June 17, 2013
Posted on May 24, 2011
Some time later, I accompanied Gidget on a return to Malibu. It was a perfect day, not too crowded. “Good waves,” Gidget said. Then, as we walked past The Pit and toward the now-vacant site of the shack, she said, “Jeez, did you see that?” She took off her sandals. The site obviously emanated powerful tribal crosscurrents not detectable by outsiders. “Oh, my God,” Gidget shrieked. “There’s Mysto.” Mysto George had been surfing Malibu since 1954, never missing a good day, long after many of Gidget’s contemporaries had drifted away, long after younger surfers had quit the scene, because the waters now carry raw sewage. In full wetsuit and neoprene cap, with the blazing, sea-blue eyes certain surfers have, George was carrying his dinged-up longboard, ready to paddle back out. “Looks bitchin,’ ” Gidget said. “Yeah,” he said. “You wanna surf?” Gidget said she had been thinking about getting back to it. Later that day, she took her board to the shop for repairs.
A few days after that, a special commemorative issue of Surfer magazine hit the stands. Gidget was No. 7 in a list of the 25 most important surfers of the 20th century, a bold move on the part of the premier journal of surf culture, which generally retains a seafaring, “ye har mateys” cosmology that ranks women with the weather—strange forces to be reckoned with, but not so primary as to be included on the important census lists that are surfing’s equivalent of who gets tapped for the Rapture. Gidget was one of only two women in the list. She ranked not far below Duke Kahanamoku, the universally adored Hawaiian father of modern surfing, and higher than Mickey Dora, revered king of surf style. Gidget’s placement near these gods stunned some members of the surf establishment, but the deed had been done: The unassuming surfer girl was finally getting her due from those whose livelihoods she had fueled. As the century turned, and major figures and groups began apologizing to each other for decades of mistreatment and abuse, maybe in preparation for an apocalypse or maybe just because it was time, it was nice to know that Gidget had finally made the cut.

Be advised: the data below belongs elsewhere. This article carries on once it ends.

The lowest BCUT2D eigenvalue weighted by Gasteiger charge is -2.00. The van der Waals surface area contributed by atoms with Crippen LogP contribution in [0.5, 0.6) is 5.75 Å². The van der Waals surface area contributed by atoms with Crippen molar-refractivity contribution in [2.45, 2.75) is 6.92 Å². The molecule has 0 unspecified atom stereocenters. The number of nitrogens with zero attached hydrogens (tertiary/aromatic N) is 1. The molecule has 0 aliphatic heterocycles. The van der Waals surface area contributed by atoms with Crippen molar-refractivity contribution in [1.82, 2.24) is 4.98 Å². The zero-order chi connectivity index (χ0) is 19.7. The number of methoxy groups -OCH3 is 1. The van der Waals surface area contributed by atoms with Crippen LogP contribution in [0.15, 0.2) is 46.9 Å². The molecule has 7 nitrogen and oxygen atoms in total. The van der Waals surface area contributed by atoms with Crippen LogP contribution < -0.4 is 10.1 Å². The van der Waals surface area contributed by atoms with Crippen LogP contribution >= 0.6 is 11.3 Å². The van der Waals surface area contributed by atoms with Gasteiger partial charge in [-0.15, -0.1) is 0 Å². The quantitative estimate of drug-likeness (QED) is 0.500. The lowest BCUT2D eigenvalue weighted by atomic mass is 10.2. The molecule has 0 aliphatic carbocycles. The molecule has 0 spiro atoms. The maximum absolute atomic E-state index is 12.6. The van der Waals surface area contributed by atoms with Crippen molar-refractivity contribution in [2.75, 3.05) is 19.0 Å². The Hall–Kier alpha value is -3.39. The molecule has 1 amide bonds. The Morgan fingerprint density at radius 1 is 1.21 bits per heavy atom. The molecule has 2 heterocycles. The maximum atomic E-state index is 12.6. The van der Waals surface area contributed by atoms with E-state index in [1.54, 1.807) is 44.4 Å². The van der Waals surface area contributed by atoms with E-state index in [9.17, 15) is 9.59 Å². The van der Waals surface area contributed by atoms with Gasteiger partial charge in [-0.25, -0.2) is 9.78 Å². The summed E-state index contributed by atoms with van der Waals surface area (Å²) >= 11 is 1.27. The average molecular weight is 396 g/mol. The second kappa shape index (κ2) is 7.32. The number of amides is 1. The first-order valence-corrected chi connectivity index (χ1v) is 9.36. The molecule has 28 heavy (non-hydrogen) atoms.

POSTSCRIPT: Some time after I had met Gidget and learned her story and about the existence of her father’s novella, I suggested that it should be reissued. She agreed. We took it to Kathleen Anderson, my agent at the time, who sold the book to Penguin. The new edition has a foreword by Gidget and a preface by me, which includes an abbreviated account of our meeting.
Since its publication in 2001, Gidget has reclaimed her story, crisscrossing the country, speaking at surfing events and in bookstores, paddling out, riding waves, uncorking her bottled message for a new wave of girl surfers.
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